Northeastern University Team Places Second in International Wastewater Design Competition

Winners of the Water Environment Competition at WEFTEC 2021, in Chicago, IL

The Water Environment Federation (WEF) hosted the international student design competition in Chicago this past October during WEFTEC21, which is the largest annual water quality event in the world.

A team of students comprising of seniors from the Northeastern University Department of Civil and Environmental Engineering placed second in the Wastewater Design Competition, which saw the participation of 23 schools and four countries.

From left to right: Jeffery Ling, Emily Eastman, Taylor Labbe, and Aidan Travers.

The winning Northeastern team project outline the preliminary design and modeling of a Water Resource Recovery Facility (WRRF) that the team (knows as Gaia Water Engineering Group) completed for an anonymous Vermont-based creamery.

The project goals were to design a sustainable process that recovers energy, nutrients, and a high-quality effluent for reuse within the Dairy’s facility. The design team completed a comprehensive technology review and proposed three potential WRRF processes. Further analysis and comparison identified the following technologies for the final process flow: upflow anaerobic sludge blanket (UASB) reactors, 4-Stage Bardenpho reactors, a sludge centrifuge for biosolids dewatering, and an ultrafiltration/reverse-osmosis system (UF/RO). The proposed process recovers energy by converting organic matter in the wastewater into biogas through mesophilic UASB reactors coupled with heat and power cogeneration. A 4- stage Bardenpho reactor train combined with sludge thickening and dewatering effectively removes nutrients from the liquids stream and recovers nutrients by producing biosolids for use as a fertilizer. Final polishing is achieved through ferric chloride addition and UF/RO, producing a high-quality effluent that meets standards for reuse within the dairy production facility for equipment washing. This preliminary design includes equipment sizing and operation, chemical requirements, and cost estimates.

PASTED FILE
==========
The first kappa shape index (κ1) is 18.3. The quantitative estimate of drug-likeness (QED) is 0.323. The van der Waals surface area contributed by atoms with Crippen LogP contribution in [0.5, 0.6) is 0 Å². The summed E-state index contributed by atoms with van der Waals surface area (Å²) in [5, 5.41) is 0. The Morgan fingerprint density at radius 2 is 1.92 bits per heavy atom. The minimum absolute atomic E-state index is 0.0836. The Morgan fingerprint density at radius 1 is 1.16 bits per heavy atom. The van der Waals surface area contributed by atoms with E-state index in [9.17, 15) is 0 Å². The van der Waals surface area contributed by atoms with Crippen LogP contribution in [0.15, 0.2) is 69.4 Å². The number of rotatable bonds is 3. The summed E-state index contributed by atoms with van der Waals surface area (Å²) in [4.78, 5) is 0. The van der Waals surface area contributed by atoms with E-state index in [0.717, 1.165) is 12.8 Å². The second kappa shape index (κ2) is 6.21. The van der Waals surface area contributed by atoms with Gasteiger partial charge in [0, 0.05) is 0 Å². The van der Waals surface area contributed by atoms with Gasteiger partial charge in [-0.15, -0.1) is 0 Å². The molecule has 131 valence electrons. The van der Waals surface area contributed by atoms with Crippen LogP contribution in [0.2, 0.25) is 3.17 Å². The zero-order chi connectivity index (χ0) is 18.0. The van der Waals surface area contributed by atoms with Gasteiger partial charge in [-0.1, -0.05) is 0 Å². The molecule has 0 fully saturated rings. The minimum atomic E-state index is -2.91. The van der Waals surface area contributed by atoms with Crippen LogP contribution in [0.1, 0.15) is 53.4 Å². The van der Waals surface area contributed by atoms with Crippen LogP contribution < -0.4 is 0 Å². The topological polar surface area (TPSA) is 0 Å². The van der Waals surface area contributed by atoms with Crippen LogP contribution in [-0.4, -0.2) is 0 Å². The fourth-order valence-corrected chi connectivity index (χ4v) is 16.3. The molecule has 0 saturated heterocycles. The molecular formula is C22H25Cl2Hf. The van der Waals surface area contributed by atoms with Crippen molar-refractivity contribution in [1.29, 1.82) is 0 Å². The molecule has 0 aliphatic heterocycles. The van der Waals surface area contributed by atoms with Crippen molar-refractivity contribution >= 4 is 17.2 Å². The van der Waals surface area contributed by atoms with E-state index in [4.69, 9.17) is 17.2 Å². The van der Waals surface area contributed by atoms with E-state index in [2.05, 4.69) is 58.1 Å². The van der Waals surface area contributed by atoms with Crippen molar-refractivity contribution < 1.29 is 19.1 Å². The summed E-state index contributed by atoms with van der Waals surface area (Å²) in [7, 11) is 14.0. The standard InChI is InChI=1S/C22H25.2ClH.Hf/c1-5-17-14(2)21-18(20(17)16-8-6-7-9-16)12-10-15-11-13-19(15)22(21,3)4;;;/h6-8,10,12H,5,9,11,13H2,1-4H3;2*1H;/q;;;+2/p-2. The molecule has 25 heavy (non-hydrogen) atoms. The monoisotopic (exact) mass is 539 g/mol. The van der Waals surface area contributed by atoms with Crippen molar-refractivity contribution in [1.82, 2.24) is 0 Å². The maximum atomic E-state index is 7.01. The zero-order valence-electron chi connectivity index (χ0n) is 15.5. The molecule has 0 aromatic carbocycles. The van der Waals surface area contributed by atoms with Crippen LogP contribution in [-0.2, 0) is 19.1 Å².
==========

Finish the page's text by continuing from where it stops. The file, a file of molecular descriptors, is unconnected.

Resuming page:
The project was developed during the spring 2021 capstone course under the supervision of Prof. Onnis-Hayden of the Northeastern University Civil and Environmental Engineering department in partnership with the industry mentor Anna Mehrotra from CDM-Smith. Capstone is the culmination of a student’s time at Northeastern, a course in which they blend the concepts and skills developed during their program into a comprehensive final project.

Related Departments:Civil & Environmental Engineering